An independent human rights group has expressed serious concern over the ruling Al Khalifah dynasty’s “ongoing and increasingly severe” clampdown on human rights activists and pro-democracy campaigners in Bahrain, stating that Bahraini officials have revoked the citizenship of hundreds of people since the beginning of the current year.
The Bahrain Center for Human Rights (BCHR) announced in a statement that the Manama regime has stripped 334 people of their citizenship between early January and May 10, the Arabic-language Lualua television network reported.
The report added 261 Bahraini nationals were also arbitrarily detained during the period, including 23 minors.
The rights group further noted that it had recorded a further spike in instances of intimidation and reprisals against civil society in Bahrain throughout the first six months of this year.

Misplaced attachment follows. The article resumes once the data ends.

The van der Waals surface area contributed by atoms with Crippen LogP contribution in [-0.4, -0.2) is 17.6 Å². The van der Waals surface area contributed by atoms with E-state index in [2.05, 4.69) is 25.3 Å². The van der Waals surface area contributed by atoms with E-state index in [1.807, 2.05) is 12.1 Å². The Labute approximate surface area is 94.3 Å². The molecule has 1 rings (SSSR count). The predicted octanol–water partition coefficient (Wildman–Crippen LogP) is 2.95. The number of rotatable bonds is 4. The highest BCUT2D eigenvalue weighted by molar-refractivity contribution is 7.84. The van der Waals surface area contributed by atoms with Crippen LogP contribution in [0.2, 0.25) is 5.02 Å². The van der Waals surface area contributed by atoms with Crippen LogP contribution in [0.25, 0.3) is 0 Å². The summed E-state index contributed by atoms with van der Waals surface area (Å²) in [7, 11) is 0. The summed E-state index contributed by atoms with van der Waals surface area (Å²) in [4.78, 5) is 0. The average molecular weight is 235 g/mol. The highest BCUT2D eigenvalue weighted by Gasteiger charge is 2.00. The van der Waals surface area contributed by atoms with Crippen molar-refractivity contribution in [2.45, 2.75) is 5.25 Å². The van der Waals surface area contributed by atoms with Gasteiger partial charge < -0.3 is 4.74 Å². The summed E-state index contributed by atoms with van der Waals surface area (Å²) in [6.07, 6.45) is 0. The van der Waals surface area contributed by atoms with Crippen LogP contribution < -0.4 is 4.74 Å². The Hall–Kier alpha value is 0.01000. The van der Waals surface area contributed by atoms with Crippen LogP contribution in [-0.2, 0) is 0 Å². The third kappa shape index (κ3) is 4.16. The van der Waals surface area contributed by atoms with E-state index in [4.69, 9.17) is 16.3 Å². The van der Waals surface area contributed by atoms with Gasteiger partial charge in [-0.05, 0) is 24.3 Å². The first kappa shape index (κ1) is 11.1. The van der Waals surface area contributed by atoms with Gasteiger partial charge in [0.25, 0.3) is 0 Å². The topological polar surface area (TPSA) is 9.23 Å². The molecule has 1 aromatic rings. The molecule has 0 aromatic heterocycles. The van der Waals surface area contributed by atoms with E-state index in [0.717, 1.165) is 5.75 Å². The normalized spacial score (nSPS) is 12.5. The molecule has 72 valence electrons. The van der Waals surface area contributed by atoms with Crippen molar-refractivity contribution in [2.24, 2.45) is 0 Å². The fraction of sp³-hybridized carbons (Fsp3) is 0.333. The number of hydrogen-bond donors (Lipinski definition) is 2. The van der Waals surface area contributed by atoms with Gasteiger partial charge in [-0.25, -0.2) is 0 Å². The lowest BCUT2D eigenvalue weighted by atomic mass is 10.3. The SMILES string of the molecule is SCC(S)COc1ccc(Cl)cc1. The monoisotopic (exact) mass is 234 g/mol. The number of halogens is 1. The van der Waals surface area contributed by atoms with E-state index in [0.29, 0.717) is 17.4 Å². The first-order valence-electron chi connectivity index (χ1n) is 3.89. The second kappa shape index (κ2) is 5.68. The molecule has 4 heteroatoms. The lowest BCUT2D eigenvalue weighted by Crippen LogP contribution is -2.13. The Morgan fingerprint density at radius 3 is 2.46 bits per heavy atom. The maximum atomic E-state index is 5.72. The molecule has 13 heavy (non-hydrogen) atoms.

Thousands of anti-regime protesters have held demonstrations in Bahrain on an almost daily basis ever since a popular uprising began in the country in mid-February 2011.
They are demanding that the Al Khalifah regime relinquish power and allow a just system representing all Bahrainis to be established. Manama has gone to great lengths to clamp down on any sign of dissent. On March 14, 2011, troops from Saudi Arabia and the United Arab Emirates were deployed to assist Bahrain in its crackdown.
On March 5, 2017, Bahrain’s parliament approved the trial of civilians at military tribunals in a measure blasted by human rights campaigners as being tantamount to imposition of an undeclared martial law countrywide.
Bahraini monarch King Hamad bin Isa Al Khalifah ratified the constitutional amendment on April 3, 2017.
– human rights activists